Busting Heads in Pre-War America

 

There are few things as repugnant as the Mob. Except maybe Nazis. It kind of makes sense that Jewish mobsters once took an opportunity to improve their image by punching Nazis.

“Gangsters vs Nazis: How Jewish Mobsters Battled Nazis in Wartime America,” by Michael Benson relates the story of one of the strangest campaigns of the 1930s and 40s. It shows how the Jewish community in the United States organized to fight the German-American Bund and other fascist groups in the United States in the years prior to American entry into World War II. They did it by enlisting the assistance of Jewish Gangsters.

As Benson points out, in mid-century America organized crime was big, especially in immigrant communities. They formed in every community with a large, poor immigrant population. The most famous was the Italian Mafia, but there were Irish, Polish, Hispanic, and Jewish mobs, too. They were a product of poverty and desperation.

The respectable members of each community despised these gangsters. Yet in the mid-1930s Jewish leaders, including rabbis, judges, and journalists found something they despised more: the Jew-hating Nazis. When the pro-Nazi Bund began gathering strength in the US, these leaders wanted to stop their rallies. They turned to Jewish gangsters; men like Meyer Lansky, Longie Zwillman, and Buggsy Goldstein, asking them to fight the Nazis. To rough them up and break up their rallies. The law promised to turn a blind eye, if it stopped at beatings. No killing.

Benson shows how these mobsters responded to that call, recruiting boxers, street toughs, and young Jewish men to join their cause.  He traces the confrontations that occurred throughout the country: New York City, Chicago, and Newark chief among them, but there were also battles throughout the Midwest and on the West Coast.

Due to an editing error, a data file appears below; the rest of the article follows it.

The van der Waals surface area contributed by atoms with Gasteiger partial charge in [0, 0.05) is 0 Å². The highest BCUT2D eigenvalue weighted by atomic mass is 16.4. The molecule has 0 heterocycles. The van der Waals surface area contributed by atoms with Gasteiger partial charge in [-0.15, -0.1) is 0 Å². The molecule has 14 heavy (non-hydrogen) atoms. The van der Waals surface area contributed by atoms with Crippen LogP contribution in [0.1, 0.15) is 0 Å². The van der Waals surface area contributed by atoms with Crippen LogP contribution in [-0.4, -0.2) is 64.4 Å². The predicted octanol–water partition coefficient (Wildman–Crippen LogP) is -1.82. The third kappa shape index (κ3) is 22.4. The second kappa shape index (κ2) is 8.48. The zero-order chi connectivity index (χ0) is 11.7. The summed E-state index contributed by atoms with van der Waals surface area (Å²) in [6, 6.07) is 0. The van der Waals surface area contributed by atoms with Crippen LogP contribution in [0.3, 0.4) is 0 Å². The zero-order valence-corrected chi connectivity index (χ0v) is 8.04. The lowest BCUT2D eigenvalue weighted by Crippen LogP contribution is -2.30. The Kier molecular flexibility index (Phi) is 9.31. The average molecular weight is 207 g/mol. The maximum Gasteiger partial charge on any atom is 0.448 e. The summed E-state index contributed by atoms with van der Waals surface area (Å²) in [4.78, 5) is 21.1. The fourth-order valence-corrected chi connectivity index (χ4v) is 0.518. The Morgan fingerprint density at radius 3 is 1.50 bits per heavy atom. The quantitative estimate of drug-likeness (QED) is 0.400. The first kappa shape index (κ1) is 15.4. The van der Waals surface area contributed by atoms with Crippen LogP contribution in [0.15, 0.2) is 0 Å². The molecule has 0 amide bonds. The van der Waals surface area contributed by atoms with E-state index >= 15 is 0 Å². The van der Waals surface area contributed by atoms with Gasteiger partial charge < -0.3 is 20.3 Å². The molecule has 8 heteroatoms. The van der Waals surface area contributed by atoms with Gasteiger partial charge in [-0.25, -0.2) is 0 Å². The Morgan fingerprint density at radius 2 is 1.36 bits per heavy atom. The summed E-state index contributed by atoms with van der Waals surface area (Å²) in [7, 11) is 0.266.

It is a colorful tale. It reads in many like a mid-20th century Jimmy Cagney movie or Mickey Spillane novel come to life. It occurs in the same settings and the author uses the Runyonesque language of the genre. The mobsters deal out knuckle sandwiches and whack foes on the noggin. At one point Benson urges readers to think of one team as “The Dirty Dozen with some Yiddish thrown in.”

Despite Benson’s claims, the mobsters are not “good guys” protecting the American way. They were thugs who found a socially acceptable outlet for violence. Despite that, “Gangsters vs Nazis” is a fascinating and entertaining story.

“Gangsters vs Nazis: How Jewish Mobsters Battled Nazis in Wartime America,” by Michael Benson, Citadel Press, 2022, 304 pages, $27.00 (Hardcover), $22.95 (ebook)

This review was written by Mark Lardas who writes at Ricochet as Seawriter. Mark Lardas, an engineer, freelance writer, historian, and model-maker, lives in League City, TX. His website is marklardas.com.

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  1. Jimmy Carter Member
    Jimmy Carter
    @JimmyCarter

    Seawriter: the mobsters are not “good guys” protecting the American way.

    That’s why mob movies never appealed to Me; The Godfather, Goodfellas